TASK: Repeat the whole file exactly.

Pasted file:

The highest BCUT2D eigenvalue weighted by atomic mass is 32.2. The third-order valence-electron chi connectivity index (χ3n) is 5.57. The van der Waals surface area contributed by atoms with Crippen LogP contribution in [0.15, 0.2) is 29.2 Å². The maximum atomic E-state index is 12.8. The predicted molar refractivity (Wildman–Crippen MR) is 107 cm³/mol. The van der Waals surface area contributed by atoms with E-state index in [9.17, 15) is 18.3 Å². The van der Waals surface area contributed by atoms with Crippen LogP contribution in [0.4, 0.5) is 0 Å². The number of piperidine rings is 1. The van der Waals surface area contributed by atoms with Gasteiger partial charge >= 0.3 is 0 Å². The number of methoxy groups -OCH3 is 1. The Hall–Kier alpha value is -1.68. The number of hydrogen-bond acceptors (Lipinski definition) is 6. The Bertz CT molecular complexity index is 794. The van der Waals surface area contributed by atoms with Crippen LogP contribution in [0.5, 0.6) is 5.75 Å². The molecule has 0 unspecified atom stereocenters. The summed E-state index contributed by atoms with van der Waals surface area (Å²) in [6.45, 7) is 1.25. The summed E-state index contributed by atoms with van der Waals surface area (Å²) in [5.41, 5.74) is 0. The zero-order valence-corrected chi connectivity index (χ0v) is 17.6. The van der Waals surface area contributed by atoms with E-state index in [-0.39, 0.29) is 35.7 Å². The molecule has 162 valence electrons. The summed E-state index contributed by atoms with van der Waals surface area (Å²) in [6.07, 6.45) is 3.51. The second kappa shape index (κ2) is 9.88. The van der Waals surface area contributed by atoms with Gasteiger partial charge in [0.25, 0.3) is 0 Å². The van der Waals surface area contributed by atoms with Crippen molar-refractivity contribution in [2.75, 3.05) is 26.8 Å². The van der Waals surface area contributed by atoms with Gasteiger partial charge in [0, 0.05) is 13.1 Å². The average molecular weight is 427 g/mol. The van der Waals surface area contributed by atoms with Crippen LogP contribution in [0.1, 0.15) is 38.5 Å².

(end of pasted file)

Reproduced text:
The highest BCUT2D eigenvalue weighted by atomic mass is 32.2. The third-order valence-electron chi connectivity index (χ3n) is 5.57. The van der Waals surface area contributed by atoms with Crippen LogP contribution in [0.15, 0.2) is 29.2 Å². The maximum atomic E-state index is 12.8. The predicted molar refractivity (Wildman–Crippen MR) is 107 cm³/mol. The van der Waals surface area contributed by atoms with E-state index in [9.17, 15) is 18.3 Å². The van der Waals surface area contributed by atoms with Crippen LogP contribution in [0.4, 0.5) is 0 Å². The number of piperidine rings is 1. The van der Waals surface area contributed by atoms with Gasteiger partial charge >= 0.3 is 0 Å². The number of methoxy groups -OCH3 is 1. The Hall–Kier alpha value is -1.68. The number of hydrogen-bond acceptors (Lipinski definition) is 6. The Bertz CT molecular complexity index is 794. The van der Waals surface area contributed by atoms with Crippen LogP contribution in [0.5, 0.6) is 5.75 Å². The molecule has 0 unspecified atom stereocenters. The summed E-state index contributed by atoms with van der Waals surface area (Å²) in [6.45, 7) is 1.25. The summed E-state index contributed by atoms with van der Waals surface area (Å²) in [5.41, 5.74) is 0. The zero-order valence-corrected chi connectivity index (χ0v) is 17.6. The van der Waals surface area contributed by atoms with E-state index in [-0.39, 0.29) is 35.7 Å². The molecule has 162 valence electrons. The summed E-state index contributed by atoms with van der Waals surface area (Å²) in [6.07, 6.45) is 3.51. The second kappa shape index (κ2) is 9.88. The van der Waals surface area contributed by atoms with Gasteiger partial charge in [0.25, 0.3) is 0 Å². The van der Waals surface area contributed by atoms with Crippen molar-refractivity contribution in [2.75, 3.05) is 26.8 Å². The van der Waals surface area contributed by atoms with Gasteiger partial charge in [0, 0.05) is 13.1 Å². The average molecular weight is 427 g/mol. The van der Waals surface area contributed by atoms with Crippen LogP contribution in [0.1, 0.15) is 38.5 Å².